Chaotic Genomes in Childhood Bone Tumors Are Not Always Unstable

Chaotic Genomes in Childhood Bone Tumors Are Not Always Unstable 1024 575 Jessica Nye, PhD
conceptual art of DNA

The structural genomic complexity that characterizes most osteosarcoma tumors in children was not evidence of an unstable genome and a driver of cell-to-cell variations in gene expression within each tumor.

“We’ve been trying to understand how tumor cells change as they become resistant to therapy or as they metastasize and spread to different parts of the body. Osteosarcoma is a very deadly tumor that tends to kill patients when it spreads to the lungs,” says Ryan D. Roberts, MD, PhD, a principal investigator for the Center for Childhood Cancer Research at the Abigail Wexner Research Institute at Nationwide Children’s Hospital and senior author of two articles published in Cancer Research Communications and BMC Biology.

The first paper focuses on the genomic heterogeneity of osteosarcoma tumor cells during their evolution from primary bone tumor growth to lung metastasis. They did this by performing whole genome sequencing on samples from five patients who were in differing stages of disease.

“Osteosarcoma is a tumor whose genome is defined by chaos. It’s like you took all the genes and put them in a blender. We had always thought that meant these tumors were really unstable with the consequence that we would find, at a single cell level, cells that had a lot of one gene and cells that have a lot of another gene,” says Dr. Roberts.

However, that is not what they found. While the tumor cells were gnomically complex with a high degree of aneuploidy, chromosomal instability, whole-genome doubling, extensive single copy-number aberrations and deletions, the tumor cell lineages were surprisingly homogeneous.

These complex and highly abnormal genomic profiles also appeared to be conserved over time. In longitudinal analyses of samples from patients in different disease stages (e.g., diagnosis and relapse), the tumor cells exhibited conservation of single copy-number aberrations.

Even though these genomic structures exhibit unexpected stability as osteosarcoma lesions develop, cells within a tumor still establish significant variability from one cell to another. To investigate how this variability changes as cells adapt to different environments, as in metastasis, Dr. Roberts and his colleagues used a single-cell RNA-sequencing approach on two in vitro and two in vivo models to investigate gene expression in the second study.

Their results suggest that tumors maintain this cell-cell variability, even when metastasis selects for small groups of clonally-related cells.

“The heterogeneity that we see from cell to cell must happen at a level that’s not genetic. So, it’s epigenetic,” says Dr. Roberts. “There’s no single cellular phenotype indicative of a resistant phenotype or with the potential to metastasize. Instead, there’s multiple different populations that look very different.”

They also identified transcriptional profiles that could differentiate cells sampled from the tibia or the lung. For instance, cells from the lung tissues had upregulated tumor necrosis factor-a signaling whereas cells from the tibia had increased glycolysis signaling.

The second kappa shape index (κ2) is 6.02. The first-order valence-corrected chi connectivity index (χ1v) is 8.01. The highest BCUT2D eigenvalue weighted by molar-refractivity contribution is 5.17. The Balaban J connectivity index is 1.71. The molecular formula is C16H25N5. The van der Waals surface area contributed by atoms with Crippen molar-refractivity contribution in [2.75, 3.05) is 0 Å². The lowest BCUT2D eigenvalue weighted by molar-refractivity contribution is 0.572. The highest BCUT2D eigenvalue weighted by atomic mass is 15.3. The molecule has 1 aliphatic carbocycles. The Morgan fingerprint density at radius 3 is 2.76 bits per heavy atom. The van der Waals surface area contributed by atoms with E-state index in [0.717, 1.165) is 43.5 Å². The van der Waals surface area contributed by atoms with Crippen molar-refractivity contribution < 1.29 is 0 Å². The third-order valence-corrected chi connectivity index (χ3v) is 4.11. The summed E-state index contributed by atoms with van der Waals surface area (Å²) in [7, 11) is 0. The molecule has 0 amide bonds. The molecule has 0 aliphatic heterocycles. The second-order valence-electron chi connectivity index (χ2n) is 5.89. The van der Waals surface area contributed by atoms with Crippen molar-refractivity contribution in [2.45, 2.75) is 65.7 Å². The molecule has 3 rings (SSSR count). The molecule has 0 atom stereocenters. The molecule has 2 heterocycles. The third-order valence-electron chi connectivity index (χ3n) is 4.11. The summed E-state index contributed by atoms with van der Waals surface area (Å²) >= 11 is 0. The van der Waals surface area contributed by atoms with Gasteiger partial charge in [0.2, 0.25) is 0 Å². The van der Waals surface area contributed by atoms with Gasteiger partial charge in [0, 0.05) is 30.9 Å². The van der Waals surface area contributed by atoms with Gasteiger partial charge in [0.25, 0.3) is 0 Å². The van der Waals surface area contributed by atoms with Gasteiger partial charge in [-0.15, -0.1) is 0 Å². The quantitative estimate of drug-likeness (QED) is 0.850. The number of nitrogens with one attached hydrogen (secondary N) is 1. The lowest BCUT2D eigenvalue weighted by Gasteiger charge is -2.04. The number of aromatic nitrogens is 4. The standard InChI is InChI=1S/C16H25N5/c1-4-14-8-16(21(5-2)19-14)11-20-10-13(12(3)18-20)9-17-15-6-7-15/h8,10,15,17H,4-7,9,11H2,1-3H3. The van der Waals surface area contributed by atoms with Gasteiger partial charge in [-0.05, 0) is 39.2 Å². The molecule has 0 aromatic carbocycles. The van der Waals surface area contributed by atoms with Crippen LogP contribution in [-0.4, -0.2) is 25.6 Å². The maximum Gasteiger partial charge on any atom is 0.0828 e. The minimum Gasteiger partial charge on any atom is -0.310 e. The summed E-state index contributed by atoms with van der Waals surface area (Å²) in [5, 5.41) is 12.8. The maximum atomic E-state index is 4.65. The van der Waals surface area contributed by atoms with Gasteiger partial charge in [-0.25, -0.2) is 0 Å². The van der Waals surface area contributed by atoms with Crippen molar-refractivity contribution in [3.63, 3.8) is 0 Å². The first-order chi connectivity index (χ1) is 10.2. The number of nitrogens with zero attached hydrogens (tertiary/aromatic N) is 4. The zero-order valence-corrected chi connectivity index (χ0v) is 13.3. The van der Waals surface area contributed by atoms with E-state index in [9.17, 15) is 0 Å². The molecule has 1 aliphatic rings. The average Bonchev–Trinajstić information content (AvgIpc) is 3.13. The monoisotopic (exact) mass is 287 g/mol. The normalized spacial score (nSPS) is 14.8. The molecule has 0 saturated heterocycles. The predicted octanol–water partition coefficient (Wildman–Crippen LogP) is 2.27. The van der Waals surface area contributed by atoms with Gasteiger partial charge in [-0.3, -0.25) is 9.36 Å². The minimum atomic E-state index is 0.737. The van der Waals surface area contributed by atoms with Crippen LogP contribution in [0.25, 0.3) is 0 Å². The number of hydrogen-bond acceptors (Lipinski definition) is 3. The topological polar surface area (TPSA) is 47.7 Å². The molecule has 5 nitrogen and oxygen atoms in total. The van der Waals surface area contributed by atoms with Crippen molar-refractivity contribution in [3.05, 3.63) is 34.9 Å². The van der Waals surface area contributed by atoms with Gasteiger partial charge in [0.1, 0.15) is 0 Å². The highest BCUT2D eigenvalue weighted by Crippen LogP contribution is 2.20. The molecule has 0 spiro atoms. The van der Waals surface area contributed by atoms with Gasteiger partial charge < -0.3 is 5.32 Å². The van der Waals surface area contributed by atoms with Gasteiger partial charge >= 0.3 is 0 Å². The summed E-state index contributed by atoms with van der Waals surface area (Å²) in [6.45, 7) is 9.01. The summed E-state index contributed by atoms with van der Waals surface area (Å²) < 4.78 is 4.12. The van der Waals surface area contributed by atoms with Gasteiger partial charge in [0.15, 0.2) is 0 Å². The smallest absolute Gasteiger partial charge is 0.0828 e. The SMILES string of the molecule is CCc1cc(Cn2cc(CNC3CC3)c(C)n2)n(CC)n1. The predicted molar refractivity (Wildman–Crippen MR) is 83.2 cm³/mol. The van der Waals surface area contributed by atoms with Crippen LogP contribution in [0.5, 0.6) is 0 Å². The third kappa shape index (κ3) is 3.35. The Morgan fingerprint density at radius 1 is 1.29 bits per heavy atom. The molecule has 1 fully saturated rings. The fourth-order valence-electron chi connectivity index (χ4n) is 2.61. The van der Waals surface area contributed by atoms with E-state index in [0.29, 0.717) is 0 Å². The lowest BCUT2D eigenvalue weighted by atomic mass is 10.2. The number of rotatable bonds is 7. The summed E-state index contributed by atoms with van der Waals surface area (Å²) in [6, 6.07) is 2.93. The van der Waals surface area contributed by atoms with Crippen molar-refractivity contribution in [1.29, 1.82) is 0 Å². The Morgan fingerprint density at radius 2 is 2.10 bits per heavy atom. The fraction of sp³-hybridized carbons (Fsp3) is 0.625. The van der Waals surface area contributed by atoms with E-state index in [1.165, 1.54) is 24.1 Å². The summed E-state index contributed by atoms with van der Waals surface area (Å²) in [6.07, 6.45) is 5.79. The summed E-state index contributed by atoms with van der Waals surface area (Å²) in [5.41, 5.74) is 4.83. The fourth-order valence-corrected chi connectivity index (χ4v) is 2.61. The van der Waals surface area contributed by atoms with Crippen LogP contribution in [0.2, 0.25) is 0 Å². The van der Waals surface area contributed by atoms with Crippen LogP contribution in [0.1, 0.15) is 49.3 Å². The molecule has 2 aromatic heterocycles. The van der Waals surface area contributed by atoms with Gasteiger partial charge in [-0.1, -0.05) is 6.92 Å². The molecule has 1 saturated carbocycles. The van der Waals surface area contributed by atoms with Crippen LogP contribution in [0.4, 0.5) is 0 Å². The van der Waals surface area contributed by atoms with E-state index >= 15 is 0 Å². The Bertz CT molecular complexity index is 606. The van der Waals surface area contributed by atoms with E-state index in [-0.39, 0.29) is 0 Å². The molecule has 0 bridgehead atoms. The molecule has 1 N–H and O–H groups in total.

Dr. Roberts believes the results of these studies will have important implications for the treatment of osteosarcoma, concluding, “We treat kids who have tumors with drugs and then we measure how the tumors change. If it gets bigger, then we say that it failed, and if it gets smaller, then we say that it worked. But what these studies suggest is that we probably need to drill down further. Because it’s possible that we’ve thrown away a lot of drugs that work really well for some cells within a tumor, but the tumors still grow because that only solved part of the problem. What I think we need to do is to incorporate more and better biology, into our clinical trials. Because if we see that a drug targets one subtype, but not another, well then maybe we have another drug that targets the other. If we put those two together, now maybe we’re making progress.”




  1. Rajan S, Zaccaria S, Cannon MV, Cam M, Gross AC, Raphael BJ, Roberts RD. Structurally Complex Osteosarcoma Genomes Exhibit Limited Heterogeneity within Individual Tumors and across Evolutionary Time. Cancer Res Commun. 2023;3(4):564-575.
  2. Rajan S, Franz EM, McAloney CA, Vetter TA, Cam M, Gross AC, Taslim C, Wang M, Cannon MV, Oles A, Roberts RD. Osteosarcoma tumors maintain intra‑tumoral transcriptional heterogeneity during bone and lung colonization. BMC Biol. 2023;21(1):98

About the author

Jessica Nye, PhD, is a freelance science and medical writer based in Barcelona, Spain. She completed her BS in biology and chemistry and MS in evolutionary biology at Florida State University. Dr. Nye studied population genetics for her doctorate in biomedicine at University of Pompeu Fabra. She conducted her postdoctoral research on the inheritance of complex traits at the Autonomous University of Barcelona.